When friends and relatives come to me for help booking air travel, I often tell them they started looking too late, or that they’re trying to book too early. They find me really annoying.
The best time to book airfare is, generally speaking, between three months and three weeks before departure. But there are exceptions, and ways to work around those restrictions.
First, you should start looking for fares as soon as you know your travel dates. It’s unlikely you’ll find the best fare a year or six months out because fare sales generally extend forward only a few months, but there’s no reason not to have a look at what’s available.
If you happen to find a decent fare and you’re not worried that you’ll have to change your plans, book it. And if you’ll be traveling in the middle of a holiday period, don’t wait for sales. There won’t be any. Just get yourself a seat at the best price you can.
Another exception is booking award travel on frequent flier miles. You need to start looking as early as the airline allows, often close to a year ahead of time, especially if you’re going to a popular leisure destination or if you’re set on getting seats with the minimum required miles.
When I’m going to pay for my ticket, I usually take that first look around using the flexible search functions on Travelocity or Kayak.com. (The airfarewatchdog site has an excellent explanation of flexible airfare searching, including some great tips for international flights.)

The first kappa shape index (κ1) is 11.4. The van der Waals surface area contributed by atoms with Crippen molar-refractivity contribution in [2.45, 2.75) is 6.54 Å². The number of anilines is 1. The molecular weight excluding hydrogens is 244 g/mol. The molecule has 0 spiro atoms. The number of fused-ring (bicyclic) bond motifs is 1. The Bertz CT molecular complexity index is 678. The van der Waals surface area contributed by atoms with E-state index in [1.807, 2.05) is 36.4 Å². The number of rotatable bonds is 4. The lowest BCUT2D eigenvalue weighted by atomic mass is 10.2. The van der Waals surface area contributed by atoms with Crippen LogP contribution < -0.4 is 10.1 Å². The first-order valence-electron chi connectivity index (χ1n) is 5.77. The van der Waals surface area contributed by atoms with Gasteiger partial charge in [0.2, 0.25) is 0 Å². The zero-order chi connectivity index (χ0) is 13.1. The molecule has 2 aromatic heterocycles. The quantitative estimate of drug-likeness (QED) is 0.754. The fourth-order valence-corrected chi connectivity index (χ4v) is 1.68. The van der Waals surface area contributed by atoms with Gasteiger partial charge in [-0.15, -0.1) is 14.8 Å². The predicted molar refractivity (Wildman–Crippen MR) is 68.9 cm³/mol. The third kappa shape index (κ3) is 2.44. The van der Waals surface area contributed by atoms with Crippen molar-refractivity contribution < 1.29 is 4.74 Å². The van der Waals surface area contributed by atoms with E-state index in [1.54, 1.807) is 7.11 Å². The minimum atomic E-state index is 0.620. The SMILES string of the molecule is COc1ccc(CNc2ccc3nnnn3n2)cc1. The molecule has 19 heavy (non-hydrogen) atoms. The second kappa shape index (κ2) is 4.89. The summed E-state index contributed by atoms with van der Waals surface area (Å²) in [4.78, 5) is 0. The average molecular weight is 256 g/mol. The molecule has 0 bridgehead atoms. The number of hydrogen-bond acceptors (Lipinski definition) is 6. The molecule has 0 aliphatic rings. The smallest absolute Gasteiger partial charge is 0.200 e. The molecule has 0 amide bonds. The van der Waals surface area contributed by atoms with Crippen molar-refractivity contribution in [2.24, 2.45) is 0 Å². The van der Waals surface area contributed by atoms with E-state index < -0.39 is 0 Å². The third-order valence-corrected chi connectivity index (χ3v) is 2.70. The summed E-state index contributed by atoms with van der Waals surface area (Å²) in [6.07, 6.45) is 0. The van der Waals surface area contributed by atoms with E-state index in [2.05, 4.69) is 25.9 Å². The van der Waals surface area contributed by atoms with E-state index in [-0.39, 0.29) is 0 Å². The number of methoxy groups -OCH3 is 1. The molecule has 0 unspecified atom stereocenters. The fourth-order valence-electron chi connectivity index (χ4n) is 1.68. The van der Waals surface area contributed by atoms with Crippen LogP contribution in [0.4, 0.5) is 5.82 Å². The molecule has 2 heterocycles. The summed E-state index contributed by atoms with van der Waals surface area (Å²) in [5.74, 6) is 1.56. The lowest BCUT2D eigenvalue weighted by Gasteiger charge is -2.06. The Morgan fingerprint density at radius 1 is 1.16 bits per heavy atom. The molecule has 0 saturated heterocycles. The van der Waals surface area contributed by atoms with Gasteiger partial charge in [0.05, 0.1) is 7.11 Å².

About three months before departure, I start looking in earnest. I check the same sites and if Southwest serves my destination, I check southwest.com as well. Even if I don’t find a great fare right away, I might get some idea of whether a change in my travel dates would yield a lower one.
There’s no science to deciding when a fare is low enough to buy. I have my own benchmarks and instincts — I hate to pay more than $250 round trip to fly to the West Coast or $500 to Europe, which is not to say I haven’t done it. In the end it comes down to how much the ticket is worth to you and how comfortable you are with gambling on a lower fare.
I find people as likely to pass up a good deal in the vain hope of something better as they are to jump too early on a high fare. (I don’t really enjoy saying "I told you so" in either case, but sometimes it’s my duty.)
It’s not perfect, but you may get some guidance from Farecast, which uses historical pricing data to advise whether a fare might be expected to rise or fall.
It’s almost always a mistake to wait more than two weeks before departure to book airfare because most airlines cancel advance booking discounts at that point. Generally speaking if I’m still looking at three weeks before departure, I’ll bite the bullet and book the best fare I can get.
Still, if you have to travel at the last minute and your two-week advance is gone, all is not lost. There may be hope of a decent deal.
If you can travel over a weekend, look for the last-minute weekend fares at airfarewatchdog.com or the package deals on lastminute.com. If you have frequent-flier miles available, there may be some spotty, last-minute availability. Call the airline and be sure to ask about availability on partner airlines.
If you’re having trouble booking during a holiday period, look at the possibility of flying on the holiday itself. Fares are often substantially lower on Thanksgiving and Christmas days than on surrounding days.
And if you pay more than you wanted to remember this: there’s always next time.